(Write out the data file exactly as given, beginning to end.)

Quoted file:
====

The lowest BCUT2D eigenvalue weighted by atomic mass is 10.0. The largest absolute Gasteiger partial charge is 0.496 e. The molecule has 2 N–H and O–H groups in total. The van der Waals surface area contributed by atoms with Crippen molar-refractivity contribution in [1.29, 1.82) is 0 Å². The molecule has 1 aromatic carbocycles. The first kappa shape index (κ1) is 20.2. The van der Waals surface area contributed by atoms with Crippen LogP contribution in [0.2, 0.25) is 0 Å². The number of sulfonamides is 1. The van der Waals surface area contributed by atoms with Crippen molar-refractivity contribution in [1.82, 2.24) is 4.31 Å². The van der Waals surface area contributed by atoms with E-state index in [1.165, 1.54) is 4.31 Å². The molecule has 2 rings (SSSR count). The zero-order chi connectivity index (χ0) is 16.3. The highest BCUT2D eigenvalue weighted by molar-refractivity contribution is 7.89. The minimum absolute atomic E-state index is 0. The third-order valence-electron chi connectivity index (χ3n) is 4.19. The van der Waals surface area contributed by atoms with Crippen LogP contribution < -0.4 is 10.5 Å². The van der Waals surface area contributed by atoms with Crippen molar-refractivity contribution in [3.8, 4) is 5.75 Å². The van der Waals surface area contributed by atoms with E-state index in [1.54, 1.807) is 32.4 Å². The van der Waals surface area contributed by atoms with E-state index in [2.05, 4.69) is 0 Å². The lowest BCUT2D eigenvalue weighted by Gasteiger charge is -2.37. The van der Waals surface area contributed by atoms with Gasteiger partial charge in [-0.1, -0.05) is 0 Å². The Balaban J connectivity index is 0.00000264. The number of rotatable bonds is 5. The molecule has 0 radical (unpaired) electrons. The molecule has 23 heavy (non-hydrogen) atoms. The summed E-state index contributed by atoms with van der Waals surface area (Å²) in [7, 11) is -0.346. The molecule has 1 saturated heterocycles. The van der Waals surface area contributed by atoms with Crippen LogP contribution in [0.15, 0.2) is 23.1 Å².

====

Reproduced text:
The lowest BCUT2D eigenvalue weighted by atomic mass is 10.0. The largest absolute Gasteiger partial charge is 0.496 e. The molecule has 2 N–H and O–H groups in total. The van der Waals surface area contributed by atoms with Crippen molar-refractivity contribution in [1.29, 1.82) is 0 Å². The molecule has 1 aromatic carbocycles. The first kappa shape index (κ1) is 20.2. The van der Waals surface area contributed by atoms with Crippen LogP contribution in [0.2, 0.25) is 0 Å². The number of sulfonamides is 1. The van der Waals surface area contributed by atoms with Crippen molar-refractivity contribution in [1.82, 2.24) is 4.31 Å². The van der Waals surface area contributed by atoms with E-state index in [1.165, 1.54) is 4.31 Å². The molecule has 2 rings (SSSR count). The zero-order chi connectivity index (χ0) is 16.3. The highest BCUT2D eigenvalue weighted by molar-refractivity contribution is 7.89. The minimum absolute atomic E-state index is 0. The third-order valence-electron chi connectivity index (χ3n) is 4.19. The van der Waals surface area contributed by atoms with Crippen LogP contribution < -0.4 is 10.5 Å². The van der Waals surface area contributed by atoms with Crippen molar-refractivity contribution in [3.8, 4) is 5.75 Å². The van der Waals surface area contributed by atoms with E-state index in [1.54, 1.807) is 32.4 Å². The van der Waals surface area contributed by atoms with E-state index in [2.05, 4.69) is 0 Å². The lowest BCUT2D eigenvalue weighted by Gasteiger charge is -2.37. The van der Waals surface area contributed by atoms with Gasteiger partial charge in [-0.1, -0.05) is 0 Å². The Balaban J connectivity index is 0.00000264. The number of rotatable bonds is 5. The molecule has 0 radical (unpaired) electrons. The molecule has 23 heavy (non-hydrogen) atoms. The summed E-state index contributed by atoms with van der Waals surface area (Å²) in [7, 11) is -0.346. The molecule has 1 saturated heterocycles. The van der Waals surface area contributed by atoms with Crippen LogP contribution in [0.15, 0.2) is 23.1 Å².